Encrypting data at rest in EFT#15 top tip for Globalscape EFT Server
Top Tip #15 takes you through encrypting data at rest in EFT using the High Security Module (HSM) or PGP. This article references GDPR requirements and is written by our EFT expert Mark Allen.
Did you know that 200 million personally identifiable records of voters in the US were leaked earlier this year? The data was on an unsecured Amazon S3 storage pool. This brings home the importance of securing your data ‘at rest’ as well as in transit.
Not doing so risks your organisation’s GDPR compliance too. Article 32 says you need “a level of security appropriate to the risk” for all data processing activities, which includes data storage (Article 4). So let’s take a look at how to encrypt data at rest using the High Security Module (HSM) or PGP and what you need to watch out for.
Option 1: High Security Module (HSM)
Encrypting data using the High Security Module (HSM) is the most straightforward and secure method for EFT users. Any file written to a specified folder is automatically and transparently protected without needing to resort to a third party encryption method, such as PGP. This is achieved using Windows EFS and can encrypt an entire folder structure or a single directory. Any file written to an encrypted folder is automatically encrypted and never written anywhere in an unencrypted state.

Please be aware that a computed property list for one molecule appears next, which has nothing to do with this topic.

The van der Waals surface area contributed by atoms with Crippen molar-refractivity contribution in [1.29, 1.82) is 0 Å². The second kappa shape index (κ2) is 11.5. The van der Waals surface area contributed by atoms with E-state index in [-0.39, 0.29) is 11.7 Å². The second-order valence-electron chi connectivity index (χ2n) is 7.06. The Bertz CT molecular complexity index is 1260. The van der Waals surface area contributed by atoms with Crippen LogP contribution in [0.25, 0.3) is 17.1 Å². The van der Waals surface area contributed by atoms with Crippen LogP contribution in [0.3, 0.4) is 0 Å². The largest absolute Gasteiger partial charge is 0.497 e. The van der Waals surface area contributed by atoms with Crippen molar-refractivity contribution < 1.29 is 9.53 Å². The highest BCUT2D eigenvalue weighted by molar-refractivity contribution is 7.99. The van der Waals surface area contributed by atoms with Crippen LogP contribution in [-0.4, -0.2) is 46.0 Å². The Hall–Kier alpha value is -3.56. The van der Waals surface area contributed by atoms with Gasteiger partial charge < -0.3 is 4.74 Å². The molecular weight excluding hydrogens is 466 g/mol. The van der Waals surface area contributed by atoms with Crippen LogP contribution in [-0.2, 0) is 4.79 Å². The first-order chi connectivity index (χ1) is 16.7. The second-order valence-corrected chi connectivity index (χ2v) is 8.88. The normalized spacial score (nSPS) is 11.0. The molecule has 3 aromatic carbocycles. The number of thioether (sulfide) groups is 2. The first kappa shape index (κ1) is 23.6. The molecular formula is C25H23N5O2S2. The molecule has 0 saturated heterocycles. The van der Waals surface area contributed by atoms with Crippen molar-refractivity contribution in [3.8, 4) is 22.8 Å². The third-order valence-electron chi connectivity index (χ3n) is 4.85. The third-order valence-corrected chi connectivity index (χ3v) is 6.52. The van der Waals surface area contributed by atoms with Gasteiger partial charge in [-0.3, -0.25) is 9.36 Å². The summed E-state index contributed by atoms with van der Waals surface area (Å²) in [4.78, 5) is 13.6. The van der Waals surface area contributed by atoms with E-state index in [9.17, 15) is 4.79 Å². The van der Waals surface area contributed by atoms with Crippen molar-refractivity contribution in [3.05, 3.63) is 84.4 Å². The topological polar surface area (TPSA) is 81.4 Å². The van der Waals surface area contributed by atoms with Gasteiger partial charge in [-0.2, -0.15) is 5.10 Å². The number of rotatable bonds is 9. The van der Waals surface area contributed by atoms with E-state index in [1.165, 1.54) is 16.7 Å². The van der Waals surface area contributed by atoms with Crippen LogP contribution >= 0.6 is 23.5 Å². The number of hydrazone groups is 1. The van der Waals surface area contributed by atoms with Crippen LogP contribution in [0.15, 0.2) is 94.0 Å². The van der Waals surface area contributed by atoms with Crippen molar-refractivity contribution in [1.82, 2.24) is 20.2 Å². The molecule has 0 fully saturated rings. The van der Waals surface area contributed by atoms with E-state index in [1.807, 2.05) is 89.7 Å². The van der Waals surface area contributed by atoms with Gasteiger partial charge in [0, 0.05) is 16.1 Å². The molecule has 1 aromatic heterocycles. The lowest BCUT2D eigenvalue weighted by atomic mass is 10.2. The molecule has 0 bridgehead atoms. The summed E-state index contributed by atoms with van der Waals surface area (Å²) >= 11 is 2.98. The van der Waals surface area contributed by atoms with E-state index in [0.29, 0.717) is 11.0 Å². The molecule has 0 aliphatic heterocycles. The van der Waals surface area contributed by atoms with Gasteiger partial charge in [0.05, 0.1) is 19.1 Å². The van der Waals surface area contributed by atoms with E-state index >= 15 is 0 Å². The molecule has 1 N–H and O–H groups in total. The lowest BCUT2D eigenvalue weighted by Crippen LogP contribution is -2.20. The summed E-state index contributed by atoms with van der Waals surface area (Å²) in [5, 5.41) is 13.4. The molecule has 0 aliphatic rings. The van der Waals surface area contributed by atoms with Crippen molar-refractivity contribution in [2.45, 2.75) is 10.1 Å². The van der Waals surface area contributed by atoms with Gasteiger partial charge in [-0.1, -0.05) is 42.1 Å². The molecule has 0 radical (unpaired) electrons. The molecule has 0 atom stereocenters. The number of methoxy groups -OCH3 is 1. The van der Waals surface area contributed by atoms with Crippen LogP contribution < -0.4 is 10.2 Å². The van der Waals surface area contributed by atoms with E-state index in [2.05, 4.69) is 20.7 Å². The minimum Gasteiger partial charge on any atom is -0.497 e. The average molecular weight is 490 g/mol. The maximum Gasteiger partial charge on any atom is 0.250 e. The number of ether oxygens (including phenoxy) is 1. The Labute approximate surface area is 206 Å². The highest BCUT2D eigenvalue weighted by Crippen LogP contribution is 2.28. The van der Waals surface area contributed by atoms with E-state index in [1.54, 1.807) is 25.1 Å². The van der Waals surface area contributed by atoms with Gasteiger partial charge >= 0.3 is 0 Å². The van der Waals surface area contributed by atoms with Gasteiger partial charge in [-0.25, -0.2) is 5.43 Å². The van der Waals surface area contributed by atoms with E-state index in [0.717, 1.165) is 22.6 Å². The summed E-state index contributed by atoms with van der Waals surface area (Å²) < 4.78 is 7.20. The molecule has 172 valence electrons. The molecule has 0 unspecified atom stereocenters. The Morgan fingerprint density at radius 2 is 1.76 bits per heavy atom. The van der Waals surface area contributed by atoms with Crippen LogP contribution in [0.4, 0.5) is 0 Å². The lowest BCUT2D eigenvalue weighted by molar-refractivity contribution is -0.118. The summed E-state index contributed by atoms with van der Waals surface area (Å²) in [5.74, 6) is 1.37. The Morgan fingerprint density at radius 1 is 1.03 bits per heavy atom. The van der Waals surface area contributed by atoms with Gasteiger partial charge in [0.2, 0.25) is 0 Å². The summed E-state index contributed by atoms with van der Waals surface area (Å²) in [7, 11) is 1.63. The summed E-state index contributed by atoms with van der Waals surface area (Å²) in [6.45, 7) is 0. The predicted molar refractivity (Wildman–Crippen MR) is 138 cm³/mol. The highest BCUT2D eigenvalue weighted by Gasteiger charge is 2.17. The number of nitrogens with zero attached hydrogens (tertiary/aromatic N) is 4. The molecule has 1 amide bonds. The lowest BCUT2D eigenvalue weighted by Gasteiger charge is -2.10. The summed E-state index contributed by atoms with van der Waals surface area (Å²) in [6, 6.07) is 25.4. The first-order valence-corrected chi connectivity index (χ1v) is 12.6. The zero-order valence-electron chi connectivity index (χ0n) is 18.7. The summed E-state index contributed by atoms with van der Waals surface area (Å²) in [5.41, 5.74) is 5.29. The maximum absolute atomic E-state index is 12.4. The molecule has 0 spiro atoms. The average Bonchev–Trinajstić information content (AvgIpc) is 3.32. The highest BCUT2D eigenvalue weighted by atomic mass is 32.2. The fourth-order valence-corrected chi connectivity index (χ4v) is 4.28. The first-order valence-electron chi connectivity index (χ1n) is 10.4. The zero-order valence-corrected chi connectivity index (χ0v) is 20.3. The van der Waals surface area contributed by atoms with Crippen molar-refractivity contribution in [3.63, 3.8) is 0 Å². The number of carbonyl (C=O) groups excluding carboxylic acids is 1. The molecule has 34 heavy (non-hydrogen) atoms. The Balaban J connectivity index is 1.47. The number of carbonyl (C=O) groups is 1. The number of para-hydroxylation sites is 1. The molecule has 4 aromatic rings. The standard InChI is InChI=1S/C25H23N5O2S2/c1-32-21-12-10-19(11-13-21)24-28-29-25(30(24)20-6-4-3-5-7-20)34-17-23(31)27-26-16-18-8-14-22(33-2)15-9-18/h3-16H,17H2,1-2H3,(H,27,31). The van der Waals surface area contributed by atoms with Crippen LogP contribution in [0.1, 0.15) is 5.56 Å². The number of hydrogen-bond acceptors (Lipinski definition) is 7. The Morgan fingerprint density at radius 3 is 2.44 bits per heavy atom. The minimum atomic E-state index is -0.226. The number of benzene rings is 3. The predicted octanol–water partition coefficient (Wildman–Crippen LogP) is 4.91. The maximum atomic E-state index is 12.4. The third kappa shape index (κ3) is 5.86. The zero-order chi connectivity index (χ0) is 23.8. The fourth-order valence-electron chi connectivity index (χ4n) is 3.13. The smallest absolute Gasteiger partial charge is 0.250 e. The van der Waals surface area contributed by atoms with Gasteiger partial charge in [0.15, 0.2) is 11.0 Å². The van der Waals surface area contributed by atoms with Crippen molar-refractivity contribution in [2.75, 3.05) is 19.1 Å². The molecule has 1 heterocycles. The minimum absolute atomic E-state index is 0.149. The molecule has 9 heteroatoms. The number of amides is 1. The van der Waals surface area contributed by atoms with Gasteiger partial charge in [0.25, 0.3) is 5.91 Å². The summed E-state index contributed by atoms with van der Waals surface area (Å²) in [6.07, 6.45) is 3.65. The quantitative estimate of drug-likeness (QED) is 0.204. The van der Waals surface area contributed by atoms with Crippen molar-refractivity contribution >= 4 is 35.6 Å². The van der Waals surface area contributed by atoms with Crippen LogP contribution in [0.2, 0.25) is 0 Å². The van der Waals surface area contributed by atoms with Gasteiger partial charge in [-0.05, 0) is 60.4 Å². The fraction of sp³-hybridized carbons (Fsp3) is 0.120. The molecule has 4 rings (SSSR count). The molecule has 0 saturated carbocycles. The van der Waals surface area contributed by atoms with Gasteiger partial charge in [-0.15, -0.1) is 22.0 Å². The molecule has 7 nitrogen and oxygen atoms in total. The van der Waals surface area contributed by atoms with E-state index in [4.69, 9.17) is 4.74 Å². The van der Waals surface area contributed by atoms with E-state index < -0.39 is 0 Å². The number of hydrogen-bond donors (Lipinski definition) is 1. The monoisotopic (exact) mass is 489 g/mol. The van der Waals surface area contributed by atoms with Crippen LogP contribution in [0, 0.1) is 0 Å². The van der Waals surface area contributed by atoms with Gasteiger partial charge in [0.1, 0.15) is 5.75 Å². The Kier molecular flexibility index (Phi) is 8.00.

Other advantages of this method are that you don’t need event rules to trigger the encryption process. There are no issues with the file being deleted either, as it is never stored unencrypted.
Please be aware though that if you access the file storage directly, it only presents the encrypted files. This means you may not be able to access the files directly and any files you may write to the folder may not be visible to EFT. In order to save or retrieve the files, you need to “upload” or “download” them from the server using EFT.
Option 2: PGP
Encrypting data at rest using PGP is a bit more complicated. You can use the PGP action of an event rule to automatically encrypt uploaded files once they have finished being written. This is done by “streaming” the data from the unencrypted file into the encrypted file. Once this has taken place, EFT will automatically delete the original file.
While this process is good enough for many organisations, there are two drawbacks that you need to be aware of.
Firstly, there’s a short but finite period of time when the file sits unencrypted on the file system while it’s being encrypted. While this isn’t usually a problem (it usually takes seconds) there is the risk that the encryption takes longer or the event rule fails to trigger. If this was to happen, your data sits at rest in the file system unencrypted.
The second drawback is that EFT by default uses a standard Windows delete to remove the unencrypted file from the storage. Utilities could be used to recover this unencrypted file directly from the storage. You could use the High Security Module to ensure the deleted file is “wiped” with pseudo-random data, which would ensure the file is not recoverable in a useable state after deletion. If you had the High Security Module though, you’d be better off using the more secure option 1 anyway.
Considering all these factors, I’d recommend anyone using EFT to transfer sensitive or personally identifiable data should be using the High Security Module. If you’d like to find out more, download the data sheet. You can also find out other ways GDPR impacts your data transfer and file sharing processes and systems by downloading our White Paper.